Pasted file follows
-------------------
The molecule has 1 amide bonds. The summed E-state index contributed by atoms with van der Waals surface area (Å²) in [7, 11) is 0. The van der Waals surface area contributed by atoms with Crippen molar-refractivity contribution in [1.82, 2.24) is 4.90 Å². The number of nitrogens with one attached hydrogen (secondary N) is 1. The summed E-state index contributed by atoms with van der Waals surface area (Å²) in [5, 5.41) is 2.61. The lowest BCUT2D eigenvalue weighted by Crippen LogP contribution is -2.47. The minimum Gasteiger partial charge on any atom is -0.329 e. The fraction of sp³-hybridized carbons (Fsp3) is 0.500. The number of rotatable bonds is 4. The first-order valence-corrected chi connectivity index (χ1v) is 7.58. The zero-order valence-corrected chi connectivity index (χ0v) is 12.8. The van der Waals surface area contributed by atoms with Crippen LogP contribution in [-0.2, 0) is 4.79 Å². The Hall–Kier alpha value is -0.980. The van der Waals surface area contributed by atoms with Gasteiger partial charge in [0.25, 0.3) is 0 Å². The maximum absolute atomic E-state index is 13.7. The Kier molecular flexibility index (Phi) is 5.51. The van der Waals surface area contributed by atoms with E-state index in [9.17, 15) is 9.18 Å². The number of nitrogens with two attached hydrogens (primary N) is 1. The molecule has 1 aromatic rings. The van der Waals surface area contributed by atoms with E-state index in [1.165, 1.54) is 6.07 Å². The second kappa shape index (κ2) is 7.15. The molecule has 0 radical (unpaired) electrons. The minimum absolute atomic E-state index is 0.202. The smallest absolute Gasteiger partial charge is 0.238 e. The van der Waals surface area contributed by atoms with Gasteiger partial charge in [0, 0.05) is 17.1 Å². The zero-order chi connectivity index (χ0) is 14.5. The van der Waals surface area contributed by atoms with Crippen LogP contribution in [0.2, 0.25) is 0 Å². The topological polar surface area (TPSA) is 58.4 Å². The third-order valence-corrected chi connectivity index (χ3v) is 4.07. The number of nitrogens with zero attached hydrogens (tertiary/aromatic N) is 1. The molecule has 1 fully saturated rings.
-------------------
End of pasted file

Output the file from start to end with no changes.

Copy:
The molecule has 1 amide bonds. The summed E-state index contributed by atoms with van der Waals surface area (Å²) in [7, 11) is 0. The van der Waals surface area contributed by atoms with Crippen molar-refractivity contribution in [1.82, 2.24) is 4.90 Å². The number of nitrogens with one attached hydrogen (secondary N) is 1. The summed E-state index contributed by atoms with van der Waals surface area (Å²) in [5, 5.41) is 2.61. The lowest BCUT2D eigenvalue weighted by Crippen LogP contribution is -2.47. The minimum Gasteiger partial charge on any atom is -0.329 e. The fraction of sp³-hybridized carbons (Fsp3) is 0.500. The number of rotatable bonds is 4. The first-order valence-corrected chi connectivity index (χ1v) is 7.58. The zero-order valence-corrected chi connectivity index (χ0v) is 12.8. The van der Waals surface area contributed by atoms with Crippen LogP contribution in [-0.2, 0) is 4.79 Å². The Hall–Kier alpha value is -0.980. The van der Waals surface area contributed by atoms with Gasteiger partial charge in [0.25, 0.3) is 0 Å². The maximum absolute atomic E-state index is 13.7. The Kier molecular flexibility index (Phi) is 5.51. The van der Waals surface area contributed by atoms with E-state index in [9.17, 15) is 9.18 Å². The number of nitrogens with two attached hydrogens (primary N) is 1. The molecule has 1 aromatic rings. The van der Waals surface area contributed by atoms with E-state index in [1.165, 1.54) is 6.07 Å². The second kappa shape index (κ2) is 7.15. The molecule has 0 radical (unpaired) electrons. The minimum absolute atomic E-state index is 0.202. The smallest absolute Gasteiger partial charge is 0.238 e. The van der Waals surface area contributed by atoms with Gasteiger partial charge in [0, 0.05) is 17.1 Å². The zero-order chi connectivity index (χ0) is 14.5. The van der Waals surface area contributed by atoms with Crippen LogP contribution in [0.2, 0.25) is 0 Å². The topological polar surface area (TPSA) is 58.4 Å². The third-order valence-corrected chi connectivity index (χ3v) is 4.07. The number of nitrogens with zero attached hydrogens (tertiary/aromatic N) is 1. The molecule has 1 fully saturated rings.